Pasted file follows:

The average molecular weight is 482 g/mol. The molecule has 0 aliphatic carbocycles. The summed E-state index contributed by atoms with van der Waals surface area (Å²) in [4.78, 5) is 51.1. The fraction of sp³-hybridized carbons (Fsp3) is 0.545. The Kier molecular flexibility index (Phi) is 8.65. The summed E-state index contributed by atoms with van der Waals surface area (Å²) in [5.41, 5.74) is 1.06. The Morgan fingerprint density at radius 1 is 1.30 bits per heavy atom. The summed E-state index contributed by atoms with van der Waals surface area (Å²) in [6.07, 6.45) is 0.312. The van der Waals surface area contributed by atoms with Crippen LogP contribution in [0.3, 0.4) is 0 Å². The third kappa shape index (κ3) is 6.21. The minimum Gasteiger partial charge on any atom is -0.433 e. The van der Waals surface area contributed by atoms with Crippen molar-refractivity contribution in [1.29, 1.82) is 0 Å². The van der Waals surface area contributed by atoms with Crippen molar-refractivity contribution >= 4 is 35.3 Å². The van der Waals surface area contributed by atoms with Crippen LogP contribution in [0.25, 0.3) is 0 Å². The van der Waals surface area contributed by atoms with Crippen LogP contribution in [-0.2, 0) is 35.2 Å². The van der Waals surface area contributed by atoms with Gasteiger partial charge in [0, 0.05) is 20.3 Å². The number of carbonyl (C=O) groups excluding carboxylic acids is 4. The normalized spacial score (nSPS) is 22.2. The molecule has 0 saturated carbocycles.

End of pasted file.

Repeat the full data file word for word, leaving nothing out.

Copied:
The average molecular weight is 482 g/mol. The molecule has 0 aliphatic carbocycles. The summed E-state index contributed by atoms with van der Waals surface area (Å²) in [4.78, 5) is 51.1. The fraction of sp³-hybridized carbons (Fsp3) is 0.545. The Kier molecular flexibility index (Phi) is 8.65. The summed E-state index contributed by atoms with van der Waals surface area (Å²) in [5.41, 5.74) is 1.06. The Morgan fingerprint density at radius 1 is 1.30 bits per heavy atom. The summed E-state index contributed by atoms with van der Waals surface area (Å²) in [6.07, 6.45) is 0.312. The van der Waals surface area contributed by atoms with Crippen LogP contribution in [0.3, 0.4) is 0 Å². The third kappa shape index (κ3) is 6.21. The minimum Gasteiger partial charge on any atom is -0.433 e. The van der Waals surface area contributed by atoms with Crippen molar-refractivity contribution in [1.29, 1.82) is 0 Å². The van der Waals surface area contributed by atoms with Crippen molar-refractivity contribution >= 4 is 35.3 Å². The van der Waals surface area contributed by atoms with Crippen LogP contribution in [0.25, 0.3) is 0 Å². The van der Waals surface area contributed by atoms with Crippen LogP contribution in [-0.2, 0) is 35.2 Å². The van der Waals surface area contributed by atoms with Gasteiger partial charge in [0, 0.05) is 20.3 Å². The number of carbonyl (C=O) groups excluding carboxylic acids is 4. The normalized spacial score (nSPS) is 22.2. The molecule has 0 saturated carbocycles.